After failing to meet an end-of-year deadline for fixes that would reduce the noise-level of Crum Hill wind turbines, Iberdrola Renewables LLC’s Hoosac Wind Power Project has been cited by the state Department of Environmental Protection for being too loud. Until the problems can be remedied, the company is now under an administrative consent order to take operational steps to bring the project into compliance with permissible noise levels whenever a noise complaint is found to be true through sound tests.
HURON COUNTY — The results are in.
After living in the shadow of the 16 industrial turbines at the Sheffield wind site near their modest year-round home, a former camp that has been in Steve’s family since the 1970s, the family has been relocated with help from supporters of the anti-wind cause to a mobile home in Derby. ...The family has enemies because of its continued, public outcry — including testifying at the State House — about how the wind project has impacted their health and the health of their children, Seager, 5, and Baily, who turns 3 next month.
Several dozen people filled the lower conference room at Bourne Town Hall during the Bourne Board of Health meeting on December 10 to voice their opinion on a proposed Plymouth wind farm that would border Bournedale. Most of the residents spoke in opposition to the project brought before the board by cranberry farm owner Keith A. Mann.
Low-frequency sounds can be detected in houses as far as a mile from wind turbines, an expert said. Rick James, an acoustic engineer, said infrasounds are in homes located near the Twin Ridges Wind Farm.
The board in October said the turbines make an inaudible sound that sickens even those who live outside the 1,250-foot boundary required by the Wisconsin Wind Siting Council, an advisory body with members appointed by the state Public Service Commission. The ruling is remarkable for several reasons.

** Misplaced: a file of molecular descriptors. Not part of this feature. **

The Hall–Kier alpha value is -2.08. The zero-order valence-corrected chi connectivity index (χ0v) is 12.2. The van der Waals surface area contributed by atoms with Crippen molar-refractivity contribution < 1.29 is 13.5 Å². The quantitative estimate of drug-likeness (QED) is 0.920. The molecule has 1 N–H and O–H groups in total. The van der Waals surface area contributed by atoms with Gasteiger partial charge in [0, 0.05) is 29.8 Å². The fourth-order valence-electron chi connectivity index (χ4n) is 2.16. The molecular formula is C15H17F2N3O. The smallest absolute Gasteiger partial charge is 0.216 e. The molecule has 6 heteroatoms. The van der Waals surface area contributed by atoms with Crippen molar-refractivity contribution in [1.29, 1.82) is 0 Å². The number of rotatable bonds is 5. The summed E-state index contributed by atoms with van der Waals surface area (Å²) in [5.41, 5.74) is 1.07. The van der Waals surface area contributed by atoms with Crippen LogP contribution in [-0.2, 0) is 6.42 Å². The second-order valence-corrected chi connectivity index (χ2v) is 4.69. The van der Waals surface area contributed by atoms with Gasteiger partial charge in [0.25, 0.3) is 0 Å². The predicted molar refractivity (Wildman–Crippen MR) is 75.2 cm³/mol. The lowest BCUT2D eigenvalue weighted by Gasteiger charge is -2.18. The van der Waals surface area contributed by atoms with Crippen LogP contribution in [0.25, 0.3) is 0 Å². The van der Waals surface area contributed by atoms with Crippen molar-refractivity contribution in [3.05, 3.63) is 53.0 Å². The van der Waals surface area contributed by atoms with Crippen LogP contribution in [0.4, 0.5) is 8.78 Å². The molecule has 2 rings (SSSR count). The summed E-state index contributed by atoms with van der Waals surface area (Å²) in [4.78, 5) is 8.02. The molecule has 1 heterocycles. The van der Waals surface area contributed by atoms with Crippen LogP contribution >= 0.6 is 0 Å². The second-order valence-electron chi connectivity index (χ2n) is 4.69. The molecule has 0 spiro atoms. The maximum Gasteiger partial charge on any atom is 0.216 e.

The learning curve about industrial wind turbine noise has evolved over the past decade. The need to understand it emerged from the discovery of a new human illness. In 2006 doctors in Europe, the United States and Australia began reporting a group of symptoms occurring in a cluster of patients in their communities. In each case, people complained of sleeplessness, unsteadiness, headache and nausea. All had one factor in common: proximity to industrial wind turbines.
The board declared at its October meeting that wind turbines operating in the town of Glenmore produce what is known as infrasound, or inaudible noise that sickens residents, even outside the 1,250-foot distance from their homes that is the requirement of the state's wind-siting council.
Tammy McKenzie said since the blades on the turbines begun turning on Christmas Eve 2012, they knew there was a problem. ...For two years they have been looking for a solution to the problem. Tammy McKenzie said they don’t want to try to sell their home because of the fear of having another family affected by the sound. “We have lost the value of our home,” she said. “We are on our own because there is no help for us.”
In what appears to be the first of its kind ruling in the United States, the Board of Health in Brown County, Wisconsin, where Green Bay is located, has declared a local industrial wind plant to be a human health hazard. The specific facility consists of eight 500-foot high, 2.5 megawatt industrial wind turbines.